Police & Fire

Milo may pursue Villages Partnership Initiative

MILO — Milo has the opportunity to work with the Maine Department of Transportation on a Village Partnership Initiative to develop a vision for the downtown, but any binding obligation would be made in the months to come. Milo officials learned more about the initiative from MDOT Region 4-5 Transportation Planner Jarod Farn-Guillette.during a meeting on Monday, June 3.

Farn-Guillette said a Village Partnership is a program of the bureau’s community-based planning program. He said he reached out to Milo Town Manager Robert Canney a few months ago after passing through town while working on a similar endeavor in Dover-Foxcroft. Similar villages projects are also on-going in Presque Isle, Madawaska, Fort Kent, and Van Buren.

Saying highways will take people from point A to B, Farn-Guillette said “but when you get to B we want you to have a reason to stop your car, get out, and drop a dollar.” 

He explained MDOT will use investments and municipal infrastructure “particularly the historic village core, the downtown to bring that look feel and character that many of our historic towns had as a means to revitalize rural economy in the state of Maine as well as improve quality of life of those who live here and those who choose to live here and also those who come to visit.”

The MDOT would work with Milo on a feasibility and conceptual design for a consultant request for proposals for landscape and traffic engineers to look at efficiency of infrastructure and how it looks to complement the character of the town.

Farn-Guillette said the MDOT and Maine’s senior senators have a near 100 percent track record of delivering grant funds — which would have a municipal match requirement — for such projects either from the Bipartisan Infrastructure Law for those $5 million and up and from Congressionally Directed Spending if under $5 million.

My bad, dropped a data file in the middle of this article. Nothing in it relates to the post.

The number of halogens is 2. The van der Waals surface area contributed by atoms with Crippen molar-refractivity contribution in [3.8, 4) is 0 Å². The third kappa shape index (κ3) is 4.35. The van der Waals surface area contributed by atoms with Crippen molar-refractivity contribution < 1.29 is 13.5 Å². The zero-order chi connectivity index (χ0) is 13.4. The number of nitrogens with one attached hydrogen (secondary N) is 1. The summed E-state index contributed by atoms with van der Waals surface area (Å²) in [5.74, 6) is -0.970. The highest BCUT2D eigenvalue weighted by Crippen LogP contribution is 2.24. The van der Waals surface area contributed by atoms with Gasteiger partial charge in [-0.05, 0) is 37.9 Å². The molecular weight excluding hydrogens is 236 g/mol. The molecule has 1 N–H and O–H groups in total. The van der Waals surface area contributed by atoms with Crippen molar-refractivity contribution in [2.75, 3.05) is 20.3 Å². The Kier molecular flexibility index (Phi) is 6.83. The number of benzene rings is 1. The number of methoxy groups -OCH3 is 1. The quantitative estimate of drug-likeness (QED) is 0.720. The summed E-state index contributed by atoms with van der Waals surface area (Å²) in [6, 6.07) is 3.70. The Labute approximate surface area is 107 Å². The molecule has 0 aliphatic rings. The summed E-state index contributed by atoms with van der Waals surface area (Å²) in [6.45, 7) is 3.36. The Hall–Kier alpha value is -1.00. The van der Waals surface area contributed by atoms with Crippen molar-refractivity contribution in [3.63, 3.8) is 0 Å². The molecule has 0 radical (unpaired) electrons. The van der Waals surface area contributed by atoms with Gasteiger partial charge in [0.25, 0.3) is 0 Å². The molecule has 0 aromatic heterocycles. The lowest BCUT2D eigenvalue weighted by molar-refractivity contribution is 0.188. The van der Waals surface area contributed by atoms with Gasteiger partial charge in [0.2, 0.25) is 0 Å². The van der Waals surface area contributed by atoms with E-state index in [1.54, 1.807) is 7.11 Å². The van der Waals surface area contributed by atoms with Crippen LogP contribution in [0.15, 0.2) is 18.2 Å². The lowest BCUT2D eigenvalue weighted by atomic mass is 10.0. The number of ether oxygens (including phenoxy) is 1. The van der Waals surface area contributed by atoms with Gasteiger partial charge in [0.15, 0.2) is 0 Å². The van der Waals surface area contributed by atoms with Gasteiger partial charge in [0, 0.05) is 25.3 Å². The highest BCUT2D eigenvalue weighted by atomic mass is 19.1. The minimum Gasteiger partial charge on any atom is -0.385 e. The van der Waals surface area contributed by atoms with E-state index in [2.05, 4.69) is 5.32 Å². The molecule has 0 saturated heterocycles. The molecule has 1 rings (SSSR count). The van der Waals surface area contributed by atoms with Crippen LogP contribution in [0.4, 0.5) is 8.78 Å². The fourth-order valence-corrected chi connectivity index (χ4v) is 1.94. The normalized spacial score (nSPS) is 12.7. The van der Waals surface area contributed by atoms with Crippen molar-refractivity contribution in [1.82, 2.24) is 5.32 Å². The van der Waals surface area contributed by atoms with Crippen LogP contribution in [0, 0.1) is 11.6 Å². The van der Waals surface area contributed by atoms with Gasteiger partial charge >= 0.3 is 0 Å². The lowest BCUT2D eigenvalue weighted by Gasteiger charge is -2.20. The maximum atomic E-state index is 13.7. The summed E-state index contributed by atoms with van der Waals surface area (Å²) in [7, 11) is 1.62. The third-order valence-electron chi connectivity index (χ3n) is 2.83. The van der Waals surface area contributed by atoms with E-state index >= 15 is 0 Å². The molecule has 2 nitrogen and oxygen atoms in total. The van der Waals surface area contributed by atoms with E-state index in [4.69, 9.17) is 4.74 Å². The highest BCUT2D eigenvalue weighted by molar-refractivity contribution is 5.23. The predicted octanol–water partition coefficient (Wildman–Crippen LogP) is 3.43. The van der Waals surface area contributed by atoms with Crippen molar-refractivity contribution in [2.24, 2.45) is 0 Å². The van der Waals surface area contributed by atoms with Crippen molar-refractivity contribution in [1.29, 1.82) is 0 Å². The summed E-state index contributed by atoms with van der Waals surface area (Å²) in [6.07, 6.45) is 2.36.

He said for about every $1 contributed by the municipality, MDOT can find another $9.

“This is really an opportunity for Maine DOT to partner with municipalities in making mutually beneficial and feasible improvements,” Farn-Guillette said.

He said he can start the process with no obligation for the town, drafting a scope of work and Milo could then proceed or not or even pick it up again in a few years. “You are not committed until you sign a contract document with Maine DOT for that process,” Farn-Guillette said.

Canney said he spoke with Farn-Guillette in the fall, suggesting improvements to the Pleasant Street sidewalks and intersection of Pleasant and High streets.

Select Chair Paula Copeland said the Village Partnership Initiative sounds great, and suggested a formal decision be made in the future.

In other business, Town Clerk Betty Gormley announced the results of the day’s special election to fill four select board vacancies and the new board members were sworn in.

Residents voted Monday after a cluster of resignations last month left just one member overseeing the town. Former Select Chair Leland will serve a three-year seat, Anthony Heal will be on the board for two years, and elected to one-year terms were Tammie Anders and Brian Surette.